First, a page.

For wideband signals, If SNRL, 35 (noisy speech) then thy, 0.4346 SNRLT +13.9575 else (clean speech) thAD 1.0 3 3 3 SNRLT -7 For narrowband signals, If SNRL, 29.6 (noisy speech) then thA D 0.313 SNRLT +14.6 else (clean speech) thA D =1.0 3 3 3 SNRL, -7 Further, a hysteresis in the VAD decision is added to prevent frequent switching at the end of an active speech period. It is applied in case the frame is in a soft hangover period or if the last frame is an active speech frame. The soft hangover period consists of the first 10 frames after each active speech burst longer than 2 consecutive frames. In case of noisy speech (SNRLT 35) the hysteresis decreases the VAD decision threshold by th 0.

9 In case of clean speech the hysteresis decreases the VAD decision threshold by thVA thVAD -11 If the average SNR per frame is larger than the VAD decision threshold, that is, if SNRa thVA, then the frame is declared as an active speech frame and the VAD flag and a local VAD flag are set to 1. Otherwise the VAD flag and the local VAD flag are set to 0.

However, in case of noisy speech, the VAD flag is forced to 1 in hard hangover frames, i.e.

one or two inactive frames following a speech period longer than 2 consecutive frames (the local VAD flag is then equal to 0 but the VAD flag is forced to 1).

WO 2005/064595 PCT/CA2004/002203 First level of noise estimation and update In this section, the total noise energy, relative frame energy, update of long-term average noise energy and long-term average frame energy, average energy per critical band, and a noise correction factor are computed. Further, noise energy initialization and update downwards are given.

The total noise energy per frame is given by N =10 logf N where Nc is the estimated noise energy per critical band.

The relative energy of the frame is given by the difference between the frame energy in dB and the long-term average energy. The relative frame energy is given by Er E, -Ef (11) where Et is given in Equation The long-term average noise energy or the long-term average frame energy are updated in every frame. In case of active speech frames (VAD flag the long-term average frame energy is updated using the relation E 0.99Ef +0.01E, (12) with initial value Ef 45dB In case of inactive speech frames (VAD flag the long-term average noise energy is updated by VN 0.99N +0.01Nt (13) WO 2005/064595 PCT/CA2004/002203 The initial value of Nf is set equal to for the first 4 frames. Further, in the first 4 frames, the value of Ef is bounded by Ef 2 N, Frame energy per critical band, noise initialization, and noise update downward: The frame energy per critical band for the whole frame is computed by averaging the energies from both spectral analyses in the frame. That is, Ec 0.5Eg 0.5E( (14) The noise energy per critical band Nc is initially initialized to 0.03. However, in the first subframes, if the signal energy is not too high or if the signal doesn't have strong high frequency components, then the noise energy is initialized using the energy per critical band so that the noise reduction algorithm can be efficient from the very beginning of the processing. Two high frequency ratios are computed: rl 5 16 is the ratio between the average energy of critical bands 15 and 16 and the average energy in the first 10 bands (mean of both spectral analyses), and r.s,19is the same but for bands 18 and 19.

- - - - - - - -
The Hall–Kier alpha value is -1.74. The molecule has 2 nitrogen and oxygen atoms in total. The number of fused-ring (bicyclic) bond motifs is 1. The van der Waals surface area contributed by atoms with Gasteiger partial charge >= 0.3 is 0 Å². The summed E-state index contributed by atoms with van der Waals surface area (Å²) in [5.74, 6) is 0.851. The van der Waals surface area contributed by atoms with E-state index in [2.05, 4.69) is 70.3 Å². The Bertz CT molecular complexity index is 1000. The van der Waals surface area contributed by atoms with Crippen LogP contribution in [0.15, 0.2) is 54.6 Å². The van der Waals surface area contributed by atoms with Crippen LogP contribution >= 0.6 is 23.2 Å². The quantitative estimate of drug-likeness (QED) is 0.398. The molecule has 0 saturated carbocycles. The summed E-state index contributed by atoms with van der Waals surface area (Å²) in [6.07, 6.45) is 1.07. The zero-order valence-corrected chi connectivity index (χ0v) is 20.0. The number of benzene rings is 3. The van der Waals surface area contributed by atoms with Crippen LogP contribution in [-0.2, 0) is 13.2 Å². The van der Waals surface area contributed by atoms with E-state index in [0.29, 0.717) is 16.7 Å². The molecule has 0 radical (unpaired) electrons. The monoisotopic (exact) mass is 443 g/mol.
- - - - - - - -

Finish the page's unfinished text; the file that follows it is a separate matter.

In the first 5 frames, if E; 49 and ri5, 1 6 <2 and rs8,19<1.5 then for the first 3 frames, NCB EcB i and for the following two frames Nc, is updated by Nc 0.33NcA 0.

6 6 EcB i (16) For the following frames, at this stage, only noise energy update downward is performed for the critical bands whereby the energy is less than the background noise energy. First, the temporary updated noise energy is computed as 0.9NcB 0.1(o.25E( 0.75Ec, (17) 14 WO 2005/064595 PCT/CA2004/002203 where E(c correspond to the second spectral analysis from previous frame.

Then for i=0 to 19, if Nc then Nc. A second level of noise update is performed later by setting Nc if the frame is declared as inactive frame. The reason for fragmenting the noise energy update into two parts is that the noise update can be executed only during inactive speech frames and all the parameters necessary for the speech activity decision are hence needed. These parameters are however dependent on LP prediction analysis and open-loop pitch analysis, executed on denoised speech signal. For the noise reduction algorithm to have as accurate noise estimate as possible, the noise estimation update is thus updated downwards before the noise reduction execution and upwards later on if the frame is inactive. The noise update downwards is safe and can be done independently of the speech activity.

Noise reduction: Noise reduction is applied on the signal domain and denoised signal is then reconstructed using overlap and add. The reduction is performed by scaling the spectrum in each critical band with a scaling gain limited between gmi, and 1 and derived from the signal-to-noise ratio (SNR) in that critical band. A new feature in the noise suppression is that for frequencies lower than a certain frequency related to the signal voicing, the processing is performed on frequency bin basis and not on critical band basis. Thus, a scaling gain is applied on every frequency bin derived from the SNR in that bin (the SNR is computed using the bin energy divided by the noise energy of the critical band including that bin). This new feature allows for preserving the energy at frequencies near to harmonics preventing distortion while strongly reducing the noise between the harmonics. This feature can be exploited only for voiced signals and, given the frequency resolution of the frequency analysis used, for signals with relatively short pitch period. However, these are precisely the signals where the noise between harmonics is most perceptible.